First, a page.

If the email is encoded, you can base64 decode the value and put it in a text editor to see where the values you control are shown in the HTML. An easy way to find your input is to use a canary string with a little HTML to confirm the functionality is vulnerable. If your first name is showing in an email, change your name to testqwerty<b>12345</b> and search for testqwerty in the email source to find where the value is added to the HTML. This is similar to injecting an XSS payload, but here we cannot execute JavaScript. If the bold tags in the canary string are unencoded in the email source, then you have HTML injection.

What if we don’t have any user input to edit? Consider something like the forgot password functionality, where the only input we have is the email address of the account. If we inject some HTML into the email parameter, the application won’t send the email because it is not in the correct format.

If you have spent any time looking at application requests, you know there are lots of values that are user controlled other than URL parameters or body parameters. Depending on how the application functions, it may use values stored in request headers, such as the host header or a cookie value. Additionally, some servers will use request headers to determine information about the user, such as the user agent or X-Headers. A header that is commonly used to obtain a user’s IP address is the X-Forwarded-For header. Typically, this is used when a request is proxied so that the server knows where the request originated.

Going back to the forgot password example, let’s say that when a password reset is issued, the user is sent an email with a URL to reset their password. That email may contain something along the lines of:

“A password reset request was issued from California with a source IP address of If this was not you, please contact us using the phone number below. If this was intentional, use the link below to reset your password.”

If that email is using request headers, such as the X-Forwarded-For header to set the value of, then you may be able to send other users an email with a body that you control.

Figure 8 - HTML Injection in Request Header

Because the header is being entered into the email body (as the IP address), we can break out of the tag the IP address is in. In this case, the IP address is in a span tag inside a few tables. We can break out of the tag with </span> and repeat </td></tr></table> until we are at the HTML root. Now we can add a new div tag with whatever we want the email body to be and add a style tag to hide all the tables in the HTML. We can also end our payload with a starting comment to remove any footer element that may not be inside a table or left over because of missing tags.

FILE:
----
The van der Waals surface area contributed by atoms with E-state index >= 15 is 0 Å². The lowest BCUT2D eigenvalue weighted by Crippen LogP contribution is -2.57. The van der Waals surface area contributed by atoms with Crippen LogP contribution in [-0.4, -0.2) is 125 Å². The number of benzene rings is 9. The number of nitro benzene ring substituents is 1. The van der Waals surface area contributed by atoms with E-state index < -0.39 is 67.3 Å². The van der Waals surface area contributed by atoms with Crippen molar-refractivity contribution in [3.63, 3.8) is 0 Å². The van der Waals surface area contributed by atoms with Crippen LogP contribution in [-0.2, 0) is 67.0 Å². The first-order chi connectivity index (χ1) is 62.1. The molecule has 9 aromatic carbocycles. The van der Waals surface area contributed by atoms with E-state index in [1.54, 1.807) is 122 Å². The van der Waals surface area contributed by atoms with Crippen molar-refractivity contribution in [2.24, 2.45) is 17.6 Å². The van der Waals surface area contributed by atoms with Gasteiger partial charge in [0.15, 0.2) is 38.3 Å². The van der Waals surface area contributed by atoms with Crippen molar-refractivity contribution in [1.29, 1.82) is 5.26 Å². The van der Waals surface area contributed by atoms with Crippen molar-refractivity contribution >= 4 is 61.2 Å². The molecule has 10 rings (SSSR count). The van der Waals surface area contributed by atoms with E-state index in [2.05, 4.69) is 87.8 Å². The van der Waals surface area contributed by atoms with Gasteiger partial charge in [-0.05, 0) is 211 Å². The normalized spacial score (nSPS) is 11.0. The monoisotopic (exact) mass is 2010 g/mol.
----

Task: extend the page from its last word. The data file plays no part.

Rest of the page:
When the email renders, all the original content that was stored in HTML tables is now hidden and our div tag is all that remains.

Figure 9 - Altered Email Body With HTML Injection

Additionally, if the email was using the host header as the domain to create the password reset link, we may be able to change our host header to a domain that we control.

Figure 10 - Host Header Injection

The request is still sent to the original application domain but the link in the recipient’s email may look something like:

If a user then clicks the password reset link in the email, a request will be made to a server we control, and the request will likely have the reset token needed to reset that user’s password.

With email injection, any messages you inject will come from the original sender, and if the subject of the email is vague or user controlled, it can be difficult to know that the email has been altered as it's coming from a trusted source.

The remediation for this is to HTML encode any user input added to emails. Or if you do not need to use HTML in your emails, then ensure your email functions have HTML disabled. For instance, the SmtpClient Class in .NET allows you to set the IsBodyHtml parameter to false.

As stated previously, this is not XSS, and JavaScript will not run when injected into an email. But any HTML in the body of the email can be changed, and external images can be loaded. At a minimum, an attacker can reveal the IP address of a victim if that victim has external images set to automatically load.

In the end, output encoding is still our friend and will serve you well—as long as you know where your user input is.